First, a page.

Kinetics of Phenol Biodegradation by Heavy Metal Tolerant Rhizobacteria Glutamicibacter nicotianae MSSRFPD35 From Distillery Effluent Contaminated Soils
|Title||Kinetics of Phenol Biodegradation by Heavy Metal Tolerant Rhizobacteria Glutamicibacter nicotianae MSSRFPD35 From Distillery Effluent Contaminated Soils|
|Publication Type||Journal Article|
|Year of Publication||2020|
|Authors||Duraisamy P, Sekar J, Arunkumar AD, Ramalingam PV|
|Journal||frontiers in Microbiology|
|Type of Article||Online|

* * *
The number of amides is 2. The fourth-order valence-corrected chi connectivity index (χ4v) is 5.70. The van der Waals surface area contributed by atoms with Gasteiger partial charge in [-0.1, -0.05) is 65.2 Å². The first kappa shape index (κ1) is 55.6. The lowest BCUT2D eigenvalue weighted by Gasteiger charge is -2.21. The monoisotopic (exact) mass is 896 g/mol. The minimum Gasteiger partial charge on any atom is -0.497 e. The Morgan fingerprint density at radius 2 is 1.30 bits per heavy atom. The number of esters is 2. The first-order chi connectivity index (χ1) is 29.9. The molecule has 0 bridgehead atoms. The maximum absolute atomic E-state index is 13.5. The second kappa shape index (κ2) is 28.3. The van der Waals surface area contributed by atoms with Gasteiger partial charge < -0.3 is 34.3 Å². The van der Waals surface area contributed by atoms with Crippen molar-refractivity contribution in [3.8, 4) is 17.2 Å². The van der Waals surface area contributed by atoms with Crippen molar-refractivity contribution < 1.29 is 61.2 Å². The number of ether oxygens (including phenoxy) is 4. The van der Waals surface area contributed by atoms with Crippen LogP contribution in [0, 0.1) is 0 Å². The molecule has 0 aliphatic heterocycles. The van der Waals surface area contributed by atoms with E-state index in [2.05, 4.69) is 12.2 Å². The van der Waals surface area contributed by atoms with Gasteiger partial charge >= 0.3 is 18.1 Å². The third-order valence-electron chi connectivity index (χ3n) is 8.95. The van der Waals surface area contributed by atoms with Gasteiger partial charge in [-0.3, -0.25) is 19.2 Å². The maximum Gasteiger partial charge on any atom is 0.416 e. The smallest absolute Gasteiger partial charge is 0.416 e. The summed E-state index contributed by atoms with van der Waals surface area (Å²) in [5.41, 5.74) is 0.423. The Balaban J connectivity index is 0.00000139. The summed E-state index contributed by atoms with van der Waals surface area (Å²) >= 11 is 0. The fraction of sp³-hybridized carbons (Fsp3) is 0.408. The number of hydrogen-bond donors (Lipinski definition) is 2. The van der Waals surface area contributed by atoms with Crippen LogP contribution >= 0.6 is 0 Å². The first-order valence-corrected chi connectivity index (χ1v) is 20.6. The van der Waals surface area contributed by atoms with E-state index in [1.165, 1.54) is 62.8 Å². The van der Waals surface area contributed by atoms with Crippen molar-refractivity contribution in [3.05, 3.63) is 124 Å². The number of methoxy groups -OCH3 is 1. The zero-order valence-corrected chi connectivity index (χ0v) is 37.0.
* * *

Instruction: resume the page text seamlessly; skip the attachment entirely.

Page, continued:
Biodegradation of phenol using bacteria is recognized as an efficient, environmentally friendly and cost-effective approach for reducing phenol pollutants compared to the current conventional physicochemical processes adopted. A potential phenol degrading bacterial strain Glutamicibacter nicotianae MSSRFPD35 was isolated and identified from Canna indica rhizosphere grown in distillery effluent contaminated sites. It showed high phenol degrading efficiency up to 1117 mg L–1 within 60 h by the secretion of catechol 1,2-dioxygenase via ortho intradial pathway. The strain MSSRFPD35 possess both the catechol 1,2 dioxygenase and catechol 2,3 dioxygenase coding genes that drive the ortho and meta pathways, but the enzymatic assay revealed that the strain cleaves catechol via ortho pathway. Haldane’s kinetic method was well fit to exponential growth data and the following kinetic parameter was obtained: μ∗ = 0.574 h–1, Ki = 268.1, Ks = 20.29 mg L–1. The true μmax and Sm were calculated as 0.37 h–1 and 73.76 mg L–1, respectively. The Haldane’s constant values were similar to earlier studies and healthy fitness depicted in correlation coefficient value R2 of 0.98. Phenol degrading kinetic’s was predicted using Haldane’s model as qmax 0.983, Ki′ 517.5 and Ks′ 9.152. Further, MSSRFPD35 was capable of utilizing different monocyclic and polycyclic aromatic hydrocarbons and to degrade phenol in the presence of different heavy metals. This study for the first time reports high phenol degrading efficiency of G. nicotianae MSSRFPD35 in the presence of toxic heavy metals. Thus, the strain G. nicotianae MSSRFPD35 can be exploited for the bioremediation of phenol and its derivatives polluted environments, co-contaminated with heavy metals.